Finding Joy In Your Estate Plan
Insights from President/CEO Mike Goorhouse
It’s hard to get enthusiastic in thinking about the end of our lifetimes. It’s challenging to create a sense of urgency around estate planning, when it’s likely you’ll live for many years. It’s easy to put off difficult decisions regarding what will happen to financial resources, property, and possessions once we’re not here.
If you don’t have children, where will you designate your resources? If you do have children, how much of your estate should you give them? Do you leave each child the same amount?
While you might not typically enjoy estate planning, I’ve found that there is one aspect that many of us can find joy in: including charitable gifts in your estate plans.
For many in our community, gifts through an estate will be the largest charitable gifts they’ll ever make. There are numerous ways to steward the financial resources you’ve been blessed with to make a positive difference, and planning how to give back beyond your lifetime can be deeply rewarding.
Statistics show many people are missing out on this rewarding part of estate planning and subsequently missing out on wonderful moments of stewardship.
While more than 70% of Americans make charitable gifts during their lifetimes, currently only 10% will make a charitable gift as part of their estate plan.
I’m a firm believer that “giving while living” is important, especially in experiencing firsthand the joys of giving. But, I’m also a big proponent of estate giving: What easier time is there to give generously, than when you know without a doubt that you will no longer need the resources?
I often hear that people aren’t certain how much to give to charity or don’t want to disinherit their children. There are two simple ways of thinking about estate charitable giving that you may find helpful as you wrestle with those questions: Estate tithing and the concept of a child called “charity.”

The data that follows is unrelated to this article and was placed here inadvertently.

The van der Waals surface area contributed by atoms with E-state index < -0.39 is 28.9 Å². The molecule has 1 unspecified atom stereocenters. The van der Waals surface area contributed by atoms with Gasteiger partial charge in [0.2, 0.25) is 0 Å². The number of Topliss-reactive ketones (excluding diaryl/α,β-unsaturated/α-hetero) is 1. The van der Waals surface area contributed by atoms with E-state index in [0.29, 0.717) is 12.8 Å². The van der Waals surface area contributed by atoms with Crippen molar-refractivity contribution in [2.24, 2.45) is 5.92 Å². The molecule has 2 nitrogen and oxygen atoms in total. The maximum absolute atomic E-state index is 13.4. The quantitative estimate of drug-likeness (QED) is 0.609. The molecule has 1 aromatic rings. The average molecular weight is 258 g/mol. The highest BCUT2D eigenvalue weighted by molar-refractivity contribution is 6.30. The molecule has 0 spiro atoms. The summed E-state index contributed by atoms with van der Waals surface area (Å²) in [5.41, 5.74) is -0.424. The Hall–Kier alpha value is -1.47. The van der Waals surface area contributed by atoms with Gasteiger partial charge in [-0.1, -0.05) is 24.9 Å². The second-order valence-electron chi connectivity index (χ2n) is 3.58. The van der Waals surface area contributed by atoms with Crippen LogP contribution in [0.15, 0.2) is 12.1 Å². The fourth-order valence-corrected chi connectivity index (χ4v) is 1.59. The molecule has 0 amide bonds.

Most, if not all, faith traditions include giving as a key tenant. For many local Christians, they follow the Bible’s call to tithe 10% of their income for the church’s work in the world during their lifetimes. What if you carry that concept through to “estate tithing” and designate 10% of your estate for charitable work as well?
A Child Called “Charity”
Another popular way of thinking about estate charitable giving is to metaphorically adopt a “child called charity” as you plan your estate.
Say you have three children. Instead of dividing your estate three ways, you factor in a fourth child, charity, and you divide your estate four ways with the fourth share going to the charitable causes you care about most.
Both concepts work regardless of your estate’s value. Percentage based, the amounts grow or shrink with your estate size and allow for you to make meaningful charitable gifts while still providing for your children at an appropriate level.
I have the privilege of being included in many charitable conversations as the Community Foundation is often a partner in this work.
Here are a few ways people partner with us:
Donor Advised Funds
Couples often establish a Donor Advised Fund through their estate, naming their children as advisors to the fund after they’re gone. This ensures that their children remain involved in charitable giving, as the fund’s resources can only be directed to nonprofits. The Foundation provides as much or as little giving guidance as requested. This is also a helpful tool for decreasing taxable size of an estate.
Managing Estate Charitable Distributions
Individuals/couples often name the Community Foundation as the administrator of the charitable portion of their estate. They indicate to the Foundation which nonprofits they’ll be supporting beyond their lifetime, the amount or percentage, and length of time. This ensures ease for the estate executor and allows for charitable gifts to spread out over multiple years.
70 individuals/couples recently leveraged a $20,000 matching opportunity, naming our Community’s Endowment as a beneficiary of their estate plan as part of our Today. Tomorrow. Forever. campaign to grow our Community’s Endowment. This is a gift to the entire Holland/Zeeland community that always remains relevant, responding to pressing needs and promising opportunities as they arise for generations to come.
I encourage you to consider the importance of an updated estate plan, and how meaningful and rewarding it is to include giving in your end of life planning.
Featured in the Holland Sentinel News in recognition of National Estate Planning Awareness Week in October 2016. While this was written by President/CEO Mike Goorhouse in 2016 , we believe that raising awareness of giving opportunities is timeless and always relevant.